“It was July and freezing in the middle of winter and a cold snap at that time. We had no power for a week. I had no ID and couldn’t open a bank account for two weeks. I couldn’t cash my Steps to Freedom”. [Steps to Freedom is a $350 cheque you receive on release from prison]. My mother had to get the cheque changed into her name. I had no history with any bank and no credit rating with any power company. I didn’t exist. Finally I got a letter from my probation officer and convinced a bank branch that I needed an account and opened one. My mother had to open a power account for me. The sensory deprivation of 14 years jail made me have heightened in senses. Everything around me I noticed. I missed nothing. The colours were brighter. My mother took me around to the Salvation Army Hope Centre in Newtown. We saw a fella who said he’d sort stuff out and send around to the flat later. The furniture took a few days to arrive. My mother and me set up the flat. The Salvation Army donated the furniture. The bed that arrived was no good — the springs had gone and it wrecked my back. I was used to the prison hard beds.”

“In the first two weeks things went okay. Then we both started to feel holed up in the one-bedroom flat. We started getting at each other a little to begin with. I didn’t really know her to live with. She didn’t expect me to be so intense. She was quite relaxed. I was racing around town because I felt under immense pressure by Probation because I had all the probation and parole conditions to keep to. All this had to be done by Friday July 14, 2006. I met my probation officer on the second day at the probation office in Newtown. I couldn’t even get my Work and Income payment as I had no bank account. My mother gave me the money to start with, as I didn’t have any of my own at all. I was given a food voucher for $100 when I got out of prison but it had to be used on the day that I got out of jail and we didn’t have time to get the food. It expired at the end of the first day and so we had no food. We never got any other voucher to replace it.” 

[Burton’s probation officer response to these claims were as follows: the Rimutaka reintegration team had extensive involvement with Burton prior to him being released. The organisations involved in his reintegration were Housing NZ, Operation Jericho, Community Probation Service, Prisoners’ Aid and Rehabilitation Society, Salvation Army, Winz, and a local marae. From her perspective he had one of the best reintegration plans ever as he had housing, money, a course within a week of his being released from prison, family and support people].

“I was on the unemployment benefit to begin with, which was $160. This changed to a student allowance after a while. It was difficult to sort out the student allowance as my mother had gone by then. It was difficult to get an appointment at Study Link halfway through the year. I was at school at this time studying at the New Zealand Institute of Sport.”

“On the first day when I moved into the flat I said ‘‘hello’’ to my neighbour. He just grunted at me and slammed the door. The neighbour was crazy. He would bang on the w all whenever he heard the slightest noise in my flat. He’d just start banging. He’d hear us come home — we’d be really quiet not to disturb him at first. He banged at anytime. It could be 4am and he’d bang for hours. He really loved to do loud power kicks and punches at the wall. This scared my mother and my auntie when she came to visit, especially when they found out he went into another neighbour’s house and pulled a knife and threatened to kill them. I talked to one of the other neighbours and they had the same problems with the crazy man. The flat I was in was empty for the previous nine months because of this mad guy.”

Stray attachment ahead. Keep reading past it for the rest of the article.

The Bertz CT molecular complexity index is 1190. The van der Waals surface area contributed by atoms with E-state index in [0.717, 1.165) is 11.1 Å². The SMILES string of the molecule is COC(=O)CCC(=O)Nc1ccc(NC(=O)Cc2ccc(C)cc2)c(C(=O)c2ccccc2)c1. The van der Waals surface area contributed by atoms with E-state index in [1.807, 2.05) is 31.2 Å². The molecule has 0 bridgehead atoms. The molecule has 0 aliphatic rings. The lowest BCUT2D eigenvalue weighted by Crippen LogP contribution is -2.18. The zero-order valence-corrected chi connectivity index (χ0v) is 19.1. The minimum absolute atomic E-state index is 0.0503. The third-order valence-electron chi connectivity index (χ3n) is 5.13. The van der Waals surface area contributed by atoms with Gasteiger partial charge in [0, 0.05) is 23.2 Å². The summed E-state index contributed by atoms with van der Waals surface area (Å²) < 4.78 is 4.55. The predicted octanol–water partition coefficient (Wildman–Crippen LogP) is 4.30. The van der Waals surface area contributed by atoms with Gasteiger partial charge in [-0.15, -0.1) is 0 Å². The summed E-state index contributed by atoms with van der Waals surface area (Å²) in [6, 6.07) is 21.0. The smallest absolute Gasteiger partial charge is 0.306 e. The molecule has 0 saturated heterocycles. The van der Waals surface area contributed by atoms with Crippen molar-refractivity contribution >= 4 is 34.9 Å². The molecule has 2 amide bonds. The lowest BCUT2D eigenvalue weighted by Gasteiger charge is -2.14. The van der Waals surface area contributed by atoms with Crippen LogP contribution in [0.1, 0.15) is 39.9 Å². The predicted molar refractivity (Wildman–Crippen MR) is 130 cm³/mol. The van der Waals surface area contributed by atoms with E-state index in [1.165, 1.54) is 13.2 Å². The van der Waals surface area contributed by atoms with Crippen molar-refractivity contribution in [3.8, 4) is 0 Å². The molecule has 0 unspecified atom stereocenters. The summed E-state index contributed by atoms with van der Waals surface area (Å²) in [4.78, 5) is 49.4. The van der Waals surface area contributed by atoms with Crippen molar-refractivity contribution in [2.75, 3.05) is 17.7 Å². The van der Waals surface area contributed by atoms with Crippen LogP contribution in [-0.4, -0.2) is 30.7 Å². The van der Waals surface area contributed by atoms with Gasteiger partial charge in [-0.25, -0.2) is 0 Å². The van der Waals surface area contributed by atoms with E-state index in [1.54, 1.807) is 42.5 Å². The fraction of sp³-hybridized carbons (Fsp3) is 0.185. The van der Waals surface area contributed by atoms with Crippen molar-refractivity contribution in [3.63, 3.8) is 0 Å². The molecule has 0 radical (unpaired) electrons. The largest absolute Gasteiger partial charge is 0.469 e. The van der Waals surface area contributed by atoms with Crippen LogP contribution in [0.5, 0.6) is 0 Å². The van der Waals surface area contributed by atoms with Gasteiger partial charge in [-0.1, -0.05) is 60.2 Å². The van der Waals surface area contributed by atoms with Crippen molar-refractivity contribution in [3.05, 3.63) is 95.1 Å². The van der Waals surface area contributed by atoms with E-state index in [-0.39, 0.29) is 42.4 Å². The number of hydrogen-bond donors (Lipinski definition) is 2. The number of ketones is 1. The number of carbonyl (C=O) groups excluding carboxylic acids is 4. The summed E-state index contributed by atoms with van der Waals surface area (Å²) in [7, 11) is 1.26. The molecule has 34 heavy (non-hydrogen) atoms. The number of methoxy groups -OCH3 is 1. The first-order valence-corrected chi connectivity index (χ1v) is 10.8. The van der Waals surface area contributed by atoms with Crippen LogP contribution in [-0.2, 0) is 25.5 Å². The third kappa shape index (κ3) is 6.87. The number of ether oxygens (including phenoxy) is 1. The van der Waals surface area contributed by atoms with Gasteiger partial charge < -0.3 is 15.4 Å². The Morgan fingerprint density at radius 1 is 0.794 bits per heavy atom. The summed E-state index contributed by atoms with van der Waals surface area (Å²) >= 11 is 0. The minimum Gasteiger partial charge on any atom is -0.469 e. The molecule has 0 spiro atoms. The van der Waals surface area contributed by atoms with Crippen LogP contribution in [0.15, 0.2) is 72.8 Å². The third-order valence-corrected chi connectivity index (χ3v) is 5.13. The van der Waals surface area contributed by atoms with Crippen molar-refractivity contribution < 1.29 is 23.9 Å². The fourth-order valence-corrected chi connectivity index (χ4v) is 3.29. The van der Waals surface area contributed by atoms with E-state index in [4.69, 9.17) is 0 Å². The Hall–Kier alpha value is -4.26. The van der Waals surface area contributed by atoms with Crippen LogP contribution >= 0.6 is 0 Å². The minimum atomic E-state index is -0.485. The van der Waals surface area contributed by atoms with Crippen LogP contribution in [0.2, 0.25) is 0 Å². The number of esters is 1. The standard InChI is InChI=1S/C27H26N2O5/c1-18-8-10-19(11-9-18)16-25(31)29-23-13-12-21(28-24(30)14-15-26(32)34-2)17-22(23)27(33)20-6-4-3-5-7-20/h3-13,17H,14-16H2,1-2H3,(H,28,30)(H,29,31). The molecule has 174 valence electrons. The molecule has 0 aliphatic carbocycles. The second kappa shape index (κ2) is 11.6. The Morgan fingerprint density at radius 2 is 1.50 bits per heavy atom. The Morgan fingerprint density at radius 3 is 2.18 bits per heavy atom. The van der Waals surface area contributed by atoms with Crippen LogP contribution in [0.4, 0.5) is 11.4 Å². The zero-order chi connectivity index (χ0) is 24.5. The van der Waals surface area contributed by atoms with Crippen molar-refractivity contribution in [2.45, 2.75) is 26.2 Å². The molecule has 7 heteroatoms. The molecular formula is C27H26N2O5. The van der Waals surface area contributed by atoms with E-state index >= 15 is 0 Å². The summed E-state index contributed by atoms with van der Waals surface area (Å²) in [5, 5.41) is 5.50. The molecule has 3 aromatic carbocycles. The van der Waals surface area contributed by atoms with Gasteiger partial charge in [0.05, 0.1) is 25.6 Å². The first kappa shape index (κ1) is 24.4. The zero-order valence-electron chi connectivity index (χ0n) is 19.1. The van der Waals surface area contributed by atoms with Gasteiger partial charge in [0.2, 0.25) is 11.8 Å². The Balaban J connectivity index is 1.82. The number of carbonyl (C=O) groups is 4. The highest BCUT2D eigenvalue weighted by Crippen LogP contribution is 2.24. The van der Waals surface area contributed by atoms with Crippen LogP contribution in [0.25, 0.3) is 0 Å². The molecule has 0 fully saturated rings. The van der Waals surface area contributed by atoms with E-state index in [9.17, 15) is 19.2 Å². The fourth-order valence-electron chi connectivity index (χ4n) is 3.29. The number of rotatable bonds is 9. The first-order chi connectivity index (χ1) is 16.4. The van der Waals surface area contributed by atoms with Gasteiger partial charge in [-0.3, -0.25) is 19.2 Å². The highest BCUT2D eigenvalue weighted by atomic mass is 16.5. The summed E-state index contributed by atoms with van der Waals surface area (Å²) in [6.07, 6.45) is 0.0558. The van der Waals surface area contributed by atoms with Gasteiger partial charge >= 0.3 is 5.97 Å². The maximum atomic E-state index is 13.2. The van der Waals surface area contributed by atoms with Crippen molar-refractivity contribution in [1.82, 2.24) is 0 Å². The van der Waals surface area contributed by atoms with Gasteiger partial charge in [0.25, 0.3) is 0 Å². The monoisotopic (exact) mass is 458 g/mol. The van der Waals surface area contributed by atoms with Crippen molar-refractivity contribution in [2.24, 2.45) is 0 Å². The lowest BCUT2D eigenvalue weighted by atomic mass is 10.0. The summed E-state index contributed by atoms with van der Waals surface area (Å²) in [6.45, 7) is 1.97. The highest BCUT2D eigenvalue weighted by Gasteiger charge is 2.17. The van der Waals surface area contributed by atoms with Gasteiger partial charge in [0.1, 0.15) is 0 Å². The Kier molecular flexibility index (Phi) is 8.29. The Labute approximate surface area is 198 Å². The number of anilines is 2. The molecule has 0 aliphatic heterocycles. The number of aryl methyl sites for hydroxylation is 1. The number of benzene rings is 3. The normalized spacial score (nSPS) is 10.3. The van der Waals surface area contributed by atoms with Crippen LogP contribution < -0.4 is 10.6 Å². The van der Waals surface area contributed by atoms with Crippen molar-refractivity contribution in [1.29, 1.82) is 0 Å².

“I told the probie about the mad neighbour and that he’d threaten to kill the other neighbour and about my concern for my mother’s safety. It was a high-risk situation as well as a highly confrontational situation. I asked the probation officer to move me every time I visited the probation office once a week. The probation officer tried to get me moved because of the bad access as I had problems with my leg. I had to get a medical certificate and couldn’t afford the $40 to see a doctor”. [The probation officer states that at no time did he tell her he could not afford a medical certificate.] When I knew my neighbour was like he was I started arming myself and preparing myself mentally for when he was going to stab me and a possible confrontation. This guy wouldn’t talk, wouldn’t communicate, he refused to. This did my head in, living next to a psycho. I got to a point where I’d had enough. He threatened to kill me.”

“The opportunity arose to get a Mossberg Maverick pump action shotgun for protection against him and former enemies. I said to the probie: ‘‘I’m going to kill my neighbour, he’s keeping me awake and I’m losing it. I want to go back to jail. Put me in jail until you can get me another house.’’ She said: ‘‘You don’t mean that.’’ I said: ‘‘I’m going to kill him.’’ I looked her straight in the eye and said ‘‘Yes I do.’’ She goes: ‘‘You’d have to be recalled to go back to jail and have to commit a crime to do so.’’ I said: ‘‘ Fuck that. It took me 14 years to get out the last time and will take 10 years to get out this time. I don’t want to commit a crime.’’ And she’d said: ‘‘You don’t mean that you’re doing well and being honest with me and expressing yourself and by telling me means you’re not going to do it.’’ She was all happy. I said: ‘‘Well then I may as well go hard on the crime. I quit the course I had been doing for two months. The probie said I had to get a job. The probie thought I was venting my frustrations and didn’t take me seriously. I had a pump action shotgun at this stage two months after my mother went home.”